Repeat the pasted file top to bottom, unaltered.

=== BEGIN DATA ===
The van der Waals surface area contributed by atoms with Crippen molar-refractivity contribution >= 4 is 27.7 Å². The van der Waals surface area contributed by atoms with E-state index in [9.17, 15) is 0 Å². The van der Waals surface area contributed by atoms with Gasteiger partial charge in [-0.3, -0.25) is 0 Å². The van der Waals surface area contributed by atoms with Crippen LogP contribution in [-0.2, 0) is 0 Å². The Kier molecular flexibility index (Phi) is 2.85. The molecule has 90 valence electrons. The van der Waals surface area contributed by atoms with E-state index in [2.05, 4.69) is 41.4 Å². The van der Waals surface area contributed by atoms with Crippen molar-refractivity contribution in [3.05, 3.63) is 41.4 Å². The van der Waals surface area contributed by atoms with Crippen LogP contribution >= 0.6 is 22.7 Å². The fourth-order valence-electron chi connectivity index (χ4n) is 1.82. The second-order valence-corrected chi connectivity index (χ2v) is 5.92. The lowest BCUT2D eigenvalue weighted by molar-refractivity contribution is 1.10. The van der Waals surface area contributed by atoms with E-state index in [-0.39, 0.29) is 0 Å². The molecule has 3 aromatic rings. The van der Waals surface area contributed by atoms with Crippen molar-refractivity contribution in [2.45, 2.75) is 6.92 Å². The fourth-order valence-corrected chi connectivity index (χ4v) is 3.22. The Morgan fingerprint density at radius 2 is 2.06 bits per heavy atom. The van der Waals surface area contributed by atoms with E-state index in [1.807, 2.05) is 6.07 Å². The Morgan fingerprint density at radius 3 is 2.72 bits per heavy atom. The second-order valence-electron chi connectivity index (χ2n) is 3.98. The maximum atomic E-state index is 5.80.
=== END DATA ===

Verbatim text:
The van der Waals surface area contributed by atoms with Crippen molar-refractivity contribution >= 4 is 27.7 Å². The van der Waals surface area contributed by atoms with E-state index in [9.17, 15) is 0 Å². The van der Waals surface area contributed by atoms with Gasteiger partial charge in [-0.3, -0.25) is 0 Å². The van der Waals surface area contributed by atoms with Crippen LogP contribution in [-0.2, 0) is 0 Å². The Kier molecular flexibility index (Phi) is 2.85. The molecule has 90 valence electrons. The van der Waals surface area contributed by atoms with E-state index in [2.05, 4.69) is 41.4 Å². The van der Waals surface area contributed by atoms with Crippen molar-refractivity contribution in [3.05, 3.63) is 41.4 Å². The van der Waals surface area contributed by atoms with Crippen LogP contribution >= 0.6 is 22.7 Å². The fourth-order valence-electron chi connectivity index (χ4n) is 1.82. The second-order valence-corrected chi connectivity index (χ2v) is 5.92. The lowest BCUT2D eigenvalue weighted by molar-refractivity contribution is 1.10. The van der Waals surface area contributed by atoms with E-state index in [-0.39, 0.29) is 0 Å². The molecule has 3 aromatic rings. The van der Waals surface area contributed by atoms with Crippen molar-refractivity contribution in [2.45, 2.75) is 6.92 Å². The fourth-order valence-corrected chi connectivity index (χ4v) is 3.22. The Morgan fingerprint density at radius 2 is 2.06 bits per heavy atom. The van der Waals surface area contributed by atoms with E-state index in [1.807, 2.05) is 6.07 Å². The Morgan fingerprint density at radius 3 is 2.72 bits per heavy atom. The second-order valence-electron chi connectivity index (χ2n) is 3.98. The maximum atomic E-state index is 5.80.